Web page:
College Admissions: Are Ivy Leagues Worth It

Ella York - Teen Aspect - June 21st, 2022
 

It’s the dream of high schoolers across the nation, even though it will become a reality for a small, select few. Nevertheless, thousands of students still hope that they, perhaps, could be one of the lucky few. Many will see their hopes crushed in rejection letter after rejection letter. Even after working for nearly their entire lives to be the perfect student, athlete, and person, they still find themselves facing the empty words of ‘unfortunately, we were not able to accept you.’


In the last decade, Ivy League schools have become even more exclusive, with acceptance rates lower than ever. To many, it seems as though you have to solve world hunger to make it into these elite colleges. And they aren’t exactly far off.


This then begs the question, are Ivy League schools truly worth the sacrifice?


See, it truly does require extreme sacrifice to prepare an application to one of these schools. And I’m not just talking about a rigorous academic life, either.


Across the country, there are thousands of students whose entire schedule consists of AP courses. Since the widespread use of these classes are relatively new to high schools, I’ll provide some background. AP classes, or Advanced Placement, are essentially semester-long college courses that are stretched to take up the whole year for a high school student. Now, the classes themselves won’t guarantee college credit, but the exams do. Students can take these college-level exams in May, and if they do well, they can earn college credit.


This idea was initially introduced to help students pay less at college. See, if they rack up enough AP credits in high school, they can enter college with the same credits as a sophomore or even a junior, meaning they can graduate faster, and spend less money on their degree.


Now, the purpose of APs has shifted quite extremely in recent years. Instead of helping students get a head start on college, these classes are now used as a way to show colleges that a student can manage academic rigor. Now, it’s almost guaranteed that you will not get into an elite school if you do not take any APs.


But what if a student has a schedule that is exclusively APs? Does that strengthen their chances of being accepted?


Well, the answer is yes, and no.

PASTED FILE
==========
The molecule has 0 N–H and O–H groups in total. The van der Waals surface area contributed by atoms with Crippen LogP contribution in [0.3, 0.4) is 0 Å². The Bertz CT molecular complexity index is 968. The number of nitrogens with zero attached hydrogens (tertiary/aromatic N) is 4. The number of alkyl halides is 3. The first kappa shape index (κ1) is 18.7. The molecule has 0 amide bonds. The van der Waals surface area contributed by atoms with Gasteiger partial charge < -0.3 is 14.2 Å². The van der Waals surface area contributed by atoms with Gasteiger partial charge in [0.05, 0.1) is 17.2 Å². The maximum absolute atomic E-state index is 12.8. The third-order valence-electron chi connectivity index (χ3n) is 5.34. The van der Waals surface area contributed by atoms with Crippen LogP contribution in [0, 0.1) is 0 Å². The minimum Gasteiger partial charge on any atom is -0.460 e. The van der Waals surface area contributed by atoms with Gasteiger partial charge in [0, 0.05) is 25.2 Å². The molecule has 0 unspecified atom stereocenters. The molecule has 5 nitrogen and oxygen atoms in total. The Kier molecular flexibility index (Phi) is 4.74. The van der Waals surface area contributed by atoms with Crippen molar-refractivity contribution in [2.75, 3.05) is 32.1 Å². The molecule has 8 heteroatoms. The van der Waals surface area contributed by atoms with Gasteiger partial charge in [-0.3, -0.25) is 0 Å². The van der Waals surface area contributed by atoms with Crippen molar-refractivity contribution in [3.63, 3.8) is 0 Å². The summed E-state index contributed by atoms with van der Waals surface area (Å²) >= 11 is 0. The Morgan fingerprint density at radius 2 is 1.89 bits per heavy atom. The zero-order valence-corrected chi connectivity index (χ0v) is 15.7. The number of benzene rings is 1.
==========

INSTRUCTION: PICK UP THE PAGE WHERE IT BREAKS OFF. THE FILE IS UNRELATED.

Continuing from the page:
See, there are intelligent students all across the nation. Being smart isn’t unique. Anyone can study enough, work hard enough, or simply luck into natural intelligence. This is not what elite schools are looking for.


Taking many APs is not special, not for schools like Stanford or Yale. You have to keep in mind the sheer number of applications these institutions receive every year. Last year, Stanford had a total of 55,471 applicants. Only 2,190 were accepted (i).


APs are not made to get into college, they are used to determine if you are even eligible. APs are no longer the outliers they used to be; they are now the bare minimum.

So, what else is it that these schools are looking for?


The answer is extracurriculars.


Top colleges want well-rounded students. They don’t want someone who spends their entire day studying for school. They want people that are going to make their school a better place. This means that they want people who played a sport, learned an instrument, started a club, or just did anything unique outside of school.


Having these things makes you the ideal candidate for elite schools. Yet, even then, there are still plenty of people who played volleyball and started their own club at school. These schools want students that used their club to make an impact on their community.


People often refer to this as a ‘passion project,’ and that’s exactly what it is. It has to be an authentic representation of yourself, and it has to help someone.


To sum it all up, colleges want students who take all APs, play a sport, learn an instrument, speak another language, start some form of project meant to help the world, and, on top of all that, they have to be a good enough person to get letters of recommendation from multiple adults. Throw in the required eight hours of sleep per night, and you’ve got a schedule full enough to wear anyone down.


And all this work, just to get into a school even more advanced and rigorous than anything you’ve ever experienced before.


As someone interested in attending a competitive school, the question of, ‘is this worth it?’ has crossed my mind many times.


Preparing yourself to write that application takes years to do, and those years can’t be given back. People that go to elite schools spent their high school lives getting ready for college, not necessarily living as a high schooler.


The crazy part is, even those that do everything right, they start the club, they play the sport, they have the grades, even those people don’t always get in.


To go to an elite school, you have to make sacrifices that by no means guarantee anything.

So, I’ll leave you with one last thought: how much does that acceptance letter truly mean to you?


References


i.

University, U. A. at S. (2021, October 19). Our selection process. Admission Statistics : Stanford University. Retrieved June 3, 2022, from https://admission.stanford.edu/apply/selection/statistics.html

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